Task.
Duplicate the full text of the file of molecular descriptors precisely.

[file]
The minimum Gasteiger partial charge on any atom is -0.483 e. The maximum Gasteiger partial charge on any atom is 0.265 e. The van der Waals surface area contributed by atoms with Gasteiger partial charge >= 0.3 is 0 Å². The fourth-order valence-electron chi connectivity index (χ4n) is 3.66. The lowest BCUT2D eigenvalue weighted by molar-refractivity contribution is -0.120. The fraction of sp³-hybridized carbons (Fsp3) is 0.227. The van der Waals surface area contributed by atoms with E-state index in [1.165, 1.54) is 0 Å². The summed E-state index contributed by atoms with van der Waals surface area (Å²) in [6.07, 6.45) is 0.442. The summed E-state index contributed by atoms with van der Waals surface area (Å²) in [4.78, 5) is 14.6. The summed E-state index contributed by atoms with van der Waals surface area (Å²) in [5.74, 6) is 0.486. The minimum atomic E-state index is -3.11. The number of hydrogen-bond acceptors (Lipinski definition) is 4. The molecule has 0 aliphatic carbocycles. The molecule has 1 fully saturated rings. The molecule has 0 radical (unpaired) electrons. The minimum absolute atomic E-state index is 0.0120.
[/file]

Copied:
The minimum Gasteiger partial charge on any atom is -0.483 e. The maximum Gasteiger partial charge on any atom is 0.265 e. The van der Waals surface area contributed by atoms with Gasteiger partial charge >= 0.3 is 0 Å². The fourth-order valence-electron chi connectivity index (χ4n) is 3.66. The lowest BCUT2D eigenvalue weighted by molar-refractivity contribution is -0.120. The fraction of sp³-hybridized carbons (Fsp3) is 0.227. The van der Waals surface area contributed by atoms with E-state index in [1.165, 1.54) is 0 Å². The summed E-state index contributed by atoms with van der Waals surface area (Å²) in [6.07, 6.45) is 0.442. The summed E-state index contributed by atoms with van der Waals surface area (Å²) in [4.78, 5) is 14.6. The summed E-state index contributed by atoms with van der Waals surface area (Å²) in [5.74, 6) is 0.486. The minimum atomic E-state index is -3.11. The number of hydrogen-bond acceptors (Lipinski definition) is 4. The molecule has 0 aliphatic carbocycles. The molecule has 1 fully saturated rings. The molecule has 0 radical (unpaired) electrons. The minimum absolute atomic E-state index is 0.0120.